This discussion may be controversial.
I would like to make it clear it’s intention is purely to share my personal experience as a working parent and is in no way intended to begrudge those who do not share a similar sentiment.
by Nicole Martin
It’s nights like these that I hold my head in my hands. Fatigued, burnt out, empty and unable to find the warmth of yesterday. The seemingly never ending grind has taken its toll once again.
The rain falls behind me, its drops on the roof tap to a constant beat, in varying tones. My cup of tea, so carefully made—three dunks of an Irish breakfast tea bag, one sugar, more than a splash of milk—stares at me and turns cold, as my eyes glaze over, and my body turns limp as I surrender today. The kids are asleep. Finally.
I am a working parent. My career, is my second job. My first, a mother.
The consistent demands on my physical time and my mental capacity can be extreme, where simply keeping one’s head above water requires almost super human organisational skills. The fear of venting this struggle is of enormous proportions as it leaves you vulnerable.
Open to judgement and a feeling of ugly guilt that one is somewhat ungrateful for one’s blessings: Please God don’t take it all away. Recognition and appreciation of my blessings are always in the forefront of my mind, but hard is hard, and sometimes it helps to say so.
School holidays are a logistical nightmare. First, comes the knowledge that the chance of leave is as likely as the moon turning blue on a Sunday…so we eventually give up trying for that one. Only the highly assertive are left to fight for it, year in, year out, and the rest of us, accept our choice.
It’s a choice right? So many keep reminding me that it’s a choice to work as a married woman. For me, a choice indeed. A choice that was not made lightly. A choice that has powerful benefits and a choice with equally powerful consequences. Why do I make this choice? Several reasons. Several, well thought out, stewed over reasons. Have I got it right? I’m not sure I’ll ever know, but in the meantime, I carry on, constantly flipping the two edged sword in pursuit of the answer.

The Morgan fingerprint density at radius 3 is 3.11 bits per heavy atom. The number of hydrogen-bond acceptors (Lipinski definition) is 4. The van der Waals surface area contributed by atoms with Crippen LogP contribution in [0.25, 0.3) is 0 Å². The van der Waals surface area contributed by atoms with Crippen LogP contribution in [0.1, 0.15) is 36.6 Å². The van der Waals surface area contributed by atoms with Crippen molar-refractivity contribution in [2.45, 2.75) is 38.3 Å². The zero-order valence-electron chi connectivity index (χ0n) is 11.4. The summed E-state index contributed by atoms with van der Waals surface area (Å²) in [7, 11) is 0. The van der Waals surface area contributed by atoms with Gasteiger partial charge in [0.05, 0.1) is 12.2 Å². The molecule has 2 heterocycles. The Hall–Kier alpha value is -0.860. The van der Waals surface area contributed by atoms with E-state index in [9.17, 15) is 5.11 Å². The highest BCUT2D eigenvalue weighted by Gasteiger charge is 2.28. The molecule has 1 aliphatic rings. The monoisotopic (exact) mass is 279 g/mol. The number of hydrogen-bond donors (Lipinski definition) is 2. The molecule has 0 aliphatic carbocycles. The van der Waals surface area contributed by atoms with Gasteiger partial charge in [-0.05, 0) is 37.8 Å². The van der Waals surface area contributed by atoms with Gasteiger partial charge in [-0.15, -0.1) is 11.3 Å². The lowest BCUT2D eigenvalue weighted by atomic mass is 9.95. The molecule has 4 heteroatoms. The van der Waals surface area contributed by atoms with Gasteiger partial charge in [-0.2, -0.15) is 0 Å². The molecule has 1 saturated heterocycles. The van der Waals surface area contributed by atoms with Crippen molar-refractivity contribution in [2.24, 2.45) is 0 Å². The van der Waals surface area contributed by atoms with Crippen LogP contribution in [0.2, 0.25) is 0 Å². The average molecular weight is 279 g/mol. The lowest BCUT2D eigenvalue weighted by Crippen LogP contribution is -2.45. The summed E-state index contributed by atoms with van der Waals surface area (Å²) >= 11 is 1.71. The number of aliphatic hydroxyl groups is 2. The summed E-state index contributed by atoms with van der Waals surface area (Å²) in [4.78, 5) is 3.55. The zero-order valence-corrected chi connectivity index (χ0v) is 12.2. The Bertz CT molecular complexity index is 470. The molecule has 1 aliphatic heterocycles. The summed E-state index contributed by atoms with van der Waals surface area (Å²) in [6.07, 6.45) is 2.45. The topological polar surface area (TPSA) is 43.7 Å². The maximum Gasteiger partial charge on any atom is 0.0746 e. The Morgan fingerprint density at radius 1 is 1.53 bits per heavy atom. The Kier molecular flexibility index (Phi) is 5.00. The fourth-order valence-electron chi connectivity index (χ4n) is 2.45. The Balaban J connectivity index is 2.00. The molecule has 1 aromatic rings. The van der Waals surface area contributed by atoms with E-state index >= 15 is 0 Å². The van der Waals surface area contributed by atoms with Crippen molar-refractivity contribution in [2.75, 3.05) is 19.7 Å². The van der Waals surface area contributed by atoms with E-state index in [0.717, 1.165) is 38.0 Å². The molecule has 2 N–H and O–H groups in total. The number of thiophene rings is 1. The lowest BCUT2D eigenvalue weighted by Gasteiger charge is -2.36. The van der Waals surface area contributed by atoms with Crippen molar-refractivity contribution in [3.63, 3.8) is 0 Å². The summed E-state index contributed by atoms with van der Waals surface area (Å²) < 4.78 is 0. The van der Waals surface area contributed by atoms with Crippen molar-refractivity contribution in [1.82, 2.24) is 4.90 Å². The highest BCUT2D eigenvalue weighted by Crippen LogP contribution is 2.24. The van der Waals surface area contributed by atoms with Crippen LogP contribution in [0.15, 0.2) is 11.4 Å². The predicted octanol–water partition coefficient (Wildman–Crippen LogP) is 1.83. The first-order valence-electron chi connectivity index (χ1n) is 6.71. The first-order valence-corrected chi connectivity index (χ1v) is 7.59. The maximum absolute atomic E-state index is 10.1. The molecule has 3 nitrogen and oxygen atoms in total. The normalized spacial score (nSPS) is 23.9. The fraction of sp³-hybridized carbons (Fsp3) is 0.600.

With the inevitable approach of school holidays comes endless discombobulated planning. Camps of any nature are explored. Musical, sporting, crafty…you name it, I don’t care, it’s investigated. Now I don’t know about you, but vacation care is a definite no for any child with even a sniff of teenage attitude. It’s rejected with such rapidity, I can barely catch a glimpse of the idea as it is launched like a rocket inches from my head and out the window. Eventually, a few lightly pencilled in ideas barely resembling a plan are thrown around and accepted as good enough. We get by…
Staying abreast of the plan, day in, day out can be a challenge. Who’s picking them up? Who’s dropping them off? Have I remembered everything for today? Tomorrow? Next week? The thought that I’m simply an awful parent because I haven’t included a vast enough selection in their lunch box…or worse, there’s no food in the house because I was too tired to go shopping, and there’s no cash in the wallet for tuck shop.
The continuous rush, rush, rush, from one thing to another and another, and then to doing it all again the following day, like a record on repeat, ensures your bottle is always full, as there is no time to empty it and rejuvenate. Night fall quickly becomes your only refuge and sleep your dear friend.
When the piles of washing begin to resemble the Taj Mahal, when the kids have played on the computer for the sixth hour in a row and you haven’t even noticed; when you get home after six, the family is hungry, you’ve been in high demand all day and there’s no plan for dinner, when the walls need a wash, the dog fur a vacuum, the bills are screaming to be paid; when your kids have grown a little taller and you worry you missed it happen; when the car needs a clean, the nail polish on your toes looks like a patch work quilt, when you can’t hold your head up for one more minute to listen to them read; when you miss their award, you miss their sports day…you miss their smiles and their laughter because you are at work… the sky turns from blue to grey and day becomes night as the sun sinks into the black hole of guilt and despair.
Sometimes, on nights like these, my cup of tea turns cold, and my days as a working parent are smothered in layers of resentment and regret.